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Revolutionizing nanomaterials: new developments from ASU's Birkel Lab

The Birkel Lab discusses the innovations in nanomaterials and their future applications in everyday life across industries such as electronics, refrigeration and space exploration


Artwork of nanomaterial from the ASU Birkel Lab.

Nanomaterials, which are materials with structures and properties with sizing at the scale of nanometers, have emerged as the vanguard of innovation, promising groundbreaking applications across diverse industries such as electronics, refrigeration and space exploration. A nanometer, for scale, is about how long a human fingernail grows in one second. 

Among the pioneers in this frontier of scientific exploration is Birkel Lab, a hub of cutting-edge research dedicated to crafting new materials with unique potentials. This includes layered solids, which are composites of different compounds in individual layers.

"We're very interested in layered solids. And so, some of our most recent breakthroughs, I would say, are making new types of layered solids that belong to the family of MAX phases," Christina Birkel, associate professor in the School of Molecular Sciences, said. 

One of Birkel Lab's primary focuses has been the development of novel layered solids, with a special emphasis on materials falling under the MAX phases category, which indicates certain chemical formulas that are more prone to stability.

Magnetism is a fascinating property that has captured the lab's attention. Extensive work on the low-temperature magnetic properties of nanomaterials is underway, especially considering the property of magnets to heat or cool themselves under magnetic field changes, also known as the magnetocaloric effect.

"We have recently made a material that would be an interesting, potentially magnetocaloric material, which means you can use it for solid state cooling," Birkel said. "Magnetocaloric refrigeration would be a very, very interesting, very far in the future, goal."

This innovative cooling technology could transform the way we think about energy-efficient cooling and cooling in buildings, while it will make refrigeration much easier while producing less waste. 

Dedication to responsible innovation means selecting eco-abundant elements for materials.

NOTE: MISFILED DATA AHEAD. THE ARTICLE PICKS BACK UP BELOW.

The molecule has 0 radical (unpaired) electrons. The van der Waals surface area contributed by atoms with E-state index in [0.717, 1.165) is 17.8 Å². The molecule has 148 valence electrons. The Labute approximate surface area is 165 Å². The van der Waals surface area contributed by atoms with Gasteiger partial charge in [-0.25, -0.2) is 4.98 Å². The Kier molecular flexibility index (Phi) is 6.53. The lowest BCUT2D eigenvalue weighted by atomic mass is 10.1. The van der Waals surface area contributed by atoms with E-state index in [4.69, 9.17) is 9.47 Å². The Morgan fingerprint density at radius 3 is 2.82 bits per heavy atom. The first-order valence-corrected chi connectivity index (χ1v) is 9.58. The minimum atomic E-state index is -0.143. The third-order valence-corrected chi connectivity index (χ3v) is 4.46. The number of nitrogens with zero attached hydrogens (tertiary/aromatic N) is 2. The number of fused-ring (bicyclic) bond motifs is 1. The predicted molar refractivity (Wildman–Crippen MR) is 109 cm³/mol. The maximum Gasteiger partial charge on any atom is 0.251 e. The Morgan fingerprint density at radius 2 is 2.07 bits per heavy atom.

"(Another) aspect is sustainability, and this is one of the big focus areas now for many different projects and for many different research groups," Birkel said. "One thing that I can say for our materials is that they contain more sustainable elements, for example, so we like to stay away from rare earth elements … (such as) cobalt."

Whether it's in construction, where weather-resistant and long-lasting building materials are essential, or in the realm of space exploration, where materials must withstand extreme conditions, the requirement for robust structural integrity remains constant.

"If you're thinking about real-life applications, you have to worry about moisture, you have to worry about high temperatures, especially in an area like this," Birkel said. "And maybe you even want to get crazy and you want to maybe use one of the materials in space ... then you need the materials to have a certain structural and mechanical stability." 

Two other projects currently in development at the Birkel Lab include sol-gel, a gelatinous mix of inorganic and organic materials and solid-state material synthetization. 

"Sol-Gel chemistry offers exciting possibilities for applications, from energy storage to electronics," Jordan Sinclair, a PhD student at Birkel Lab who specializes in utilizing sol-gel chemistry to create crystalline materials, said. He works on tailoring MAX phases' properties for various applications.

"In solid-state chemistry, we 'shake and bake' MAX phases, fine-tuning compositions for diverse applications," Arya Loloee, a PhD student at Birkel Lab, said. Loloee focuses on mixing metal and arsenic powders to synthesize MAX phases. 

However, pushing the boundaries of material science and innovation does not come without a fair share of challenges. In the quest to discover new materials and harness their unique properties, Birkel Lab encounters various obstacles.

"The real problem that comes to sol-gel is ... we have no real way of getting rid of impurities in the end product," Sinclair said.

This is a common hurdle in materials synthesis, where impurities can significantly impact the final product's properties. On the solid-state side of things, timing is an obstacle.

"(The) issue that I have is how long it takes to synthesize things," Loloee said. "So like, when I put something in the furnace, I have to wait for the furnace to heat up to (the) temperature that I want it to, and I have to hold it for 48 hours."

In the pursuit of groundbreaking materials and innovative solutions, researchers like those at Birkel Lab must navigate the intricate balance of time, precision and variability. These challenges, while demanding, ultimately contribute to the lab's growth and the advancement of the field. The obstacles they have faced have not stopped them from incredible discoveries.

Birkel Lab demonstrates that the fusion of creativity, scientific rigor and sustainable principles can pave the way for a brighter and more innovative future.

Edited by River Graziano, Sadie Buggle and Grace Copperthite.

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